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Packing Light? A Little Black Dress May Still Be a Woman’s Best Choice

TIMES TRAVEL WRITER

While sketching Wallis Simpson in 1937, the designer, Cecil Beaton, said, “She is at her best in a nondescript black dress that she makes smart by wearing. She reminds me of the neatest, newest luggage, and is as compact as a Vuitton traveling-case.”

I’ll never marry the Duke of Windsor, the way Simpson did. But I can still aspire to her perfect, self-contained look when traveling, symbolized by the little black dress. With it and just a few other items--ideally also in black--a women can really go places, and have fun shopping before she ever leaves home. (A few places to look for chic travel clothing later; first, the rationale.)

I’m not talking about rough travel to off-the-beaten-track places, but the straightforward two-week trip to London, Paris or any sophisticated city where looking dowdy affects the way a woman is treated and how she feels. So I don’t pack old clothes, throwing them out as I go. But I also don’t leave with next to nothing, spending freely for new outfits on the road. Instead, I try to follow the advice of Elaine St. James, featured on the video, “The Secrets of Simple Packing” (Magellan’s International Travel Corp., 1996), by taking “all the things I need, not all the things I think I might need.”

Why not take it all, just in case? Because happy, secure, cost-conscious travelers always pack light. With airlines cracking down on carry-on baggage and losing millions of pieces of luggage a year, it only makes sense. Traveling compactly also saves time and money on cabs and porters, conserves precious energy and helps you stay in control of your belongings, which in turn, deters theft. So my rule of thumb is: Never take more than you can carry while running for a bus.

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This entails wearing my bulkiest items on the plane and carrying a backpack containing odds and ends, which leaves my hands free for one small bag. Regardless of how long I plan to stay away, I stuff the bag with a week’s worth of washable, mix-and-matchable clothes--because I like foreign coin laundries, and who’ll care if I wear the same outfit twice?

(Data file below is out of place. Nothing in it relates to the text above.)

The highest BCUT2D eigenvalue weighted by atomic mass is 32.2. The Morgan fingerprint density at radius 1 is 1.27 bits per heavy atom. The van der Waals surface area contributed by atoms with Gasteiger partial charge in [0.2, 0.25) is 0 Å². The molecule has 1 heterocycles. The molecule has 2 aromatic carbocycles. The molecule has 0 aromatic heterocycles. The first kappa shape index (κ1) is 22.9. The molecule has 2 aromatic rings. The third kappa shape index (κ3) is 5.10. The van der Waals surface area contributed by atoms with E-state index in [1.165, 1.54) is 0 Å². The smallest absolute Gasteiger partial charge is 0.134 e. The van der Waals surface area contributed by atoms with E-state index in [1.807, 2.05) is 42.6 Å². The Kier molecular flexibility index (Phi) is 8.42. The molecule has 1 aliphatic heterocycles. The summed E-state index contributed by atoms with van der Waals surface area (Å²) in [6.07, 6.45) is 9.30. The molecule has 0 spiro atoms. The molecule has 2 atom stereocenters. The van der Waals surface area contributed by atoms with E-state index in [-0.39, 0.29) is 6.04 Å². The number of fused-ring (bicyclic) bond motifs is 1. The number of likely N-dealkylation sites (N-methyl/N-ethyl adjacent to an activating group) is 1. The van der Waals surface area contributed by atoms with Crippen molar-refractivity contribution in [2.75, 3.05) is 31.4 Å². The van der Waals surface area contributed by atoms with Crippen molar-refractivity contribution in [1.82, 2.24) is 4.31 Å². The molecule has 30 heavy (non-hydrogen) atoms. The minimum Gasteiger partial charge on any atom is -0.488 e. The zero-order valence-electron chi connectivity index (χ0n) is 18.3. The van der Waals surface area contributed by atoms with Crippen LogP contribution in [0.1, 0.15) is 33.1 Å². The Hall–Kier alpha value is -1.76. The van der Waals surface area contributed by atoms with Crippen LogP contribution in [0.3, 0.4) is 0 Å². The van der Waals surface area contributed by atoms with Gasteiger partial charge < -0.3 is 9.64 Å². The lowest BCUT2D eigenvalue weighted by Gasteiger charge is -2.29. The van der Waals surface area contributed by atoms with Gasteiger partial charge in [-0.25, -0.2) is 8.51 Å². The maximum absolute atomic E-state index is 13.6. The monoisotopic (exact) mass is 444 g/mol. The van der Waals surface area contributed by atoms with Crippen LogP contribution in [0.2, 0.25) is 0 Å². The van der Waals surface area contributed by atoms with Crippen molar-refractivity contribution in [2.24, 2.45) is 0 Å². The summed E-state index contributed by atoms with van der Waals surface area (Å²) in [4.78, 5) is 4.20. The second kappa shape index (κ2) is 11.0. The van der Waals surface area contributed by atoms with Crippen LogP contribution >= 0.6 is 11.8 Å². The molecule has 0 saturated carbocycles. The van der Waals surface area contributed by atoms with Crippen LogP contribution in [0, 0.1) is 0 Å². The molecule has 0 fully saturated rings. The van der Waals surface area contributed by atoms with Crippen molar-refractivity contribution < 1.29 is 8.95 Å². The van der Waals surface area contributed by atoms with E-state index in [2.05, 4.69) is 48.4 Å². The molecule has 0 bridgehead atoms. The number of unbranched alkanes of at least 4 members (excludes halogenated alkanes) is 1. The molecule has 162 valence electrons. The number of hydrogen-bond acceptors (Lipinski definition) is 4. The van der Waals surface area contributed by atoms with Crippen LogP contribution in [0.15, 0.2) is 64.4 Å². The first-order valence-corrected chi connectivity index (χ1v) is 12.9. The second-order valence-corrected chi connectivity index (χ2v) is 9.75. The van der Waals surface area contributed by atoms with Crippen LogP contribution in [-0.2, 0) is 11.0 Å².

My packing list includes one pair of trousers and jeans, an elastic-waisted full skirt, a jacket (with pockets), a cardigan sweater, two blouses that don’t need ironing, two pairs of shoes, leggings, socks, a set of long underwear in silk, a bathing suit or leotard, various unmentionables and a little black dress, of course. Actually, with the possible exception of the blouses, undies and jeans, everything that goes in my bag is black. That’s my whole point. Black--the color that solves every packer’s biggest problem--is how to travel light but still look chic.

Black is durable, relatively stain-proof and easily enlivened with belts, dime-store baubles (because I never travel with expensive jewelry), printed blouses or scarves (which I like to buy while away). But it’s best left virtually alone, as the world’s most stylish little black dress wearers, such as Audrey Hepburn and Tina Turner know.

Some women claim that black makes them look old, which may partly explain why Judith Gilford, author of “The Packing Book” (Ten Speed Press, 1994), suggests grays, neutral beiges, brown and navy too. And I’m ready to admit that there are some places where black can look odd--for instance, on an iceberg in Hudson Bay or a sand dune in the Gobi Desert. Still, I won’t part with my black traveling wardrobe because, as the British designer Mary Quant once said, black “can be all things to all women--and men.”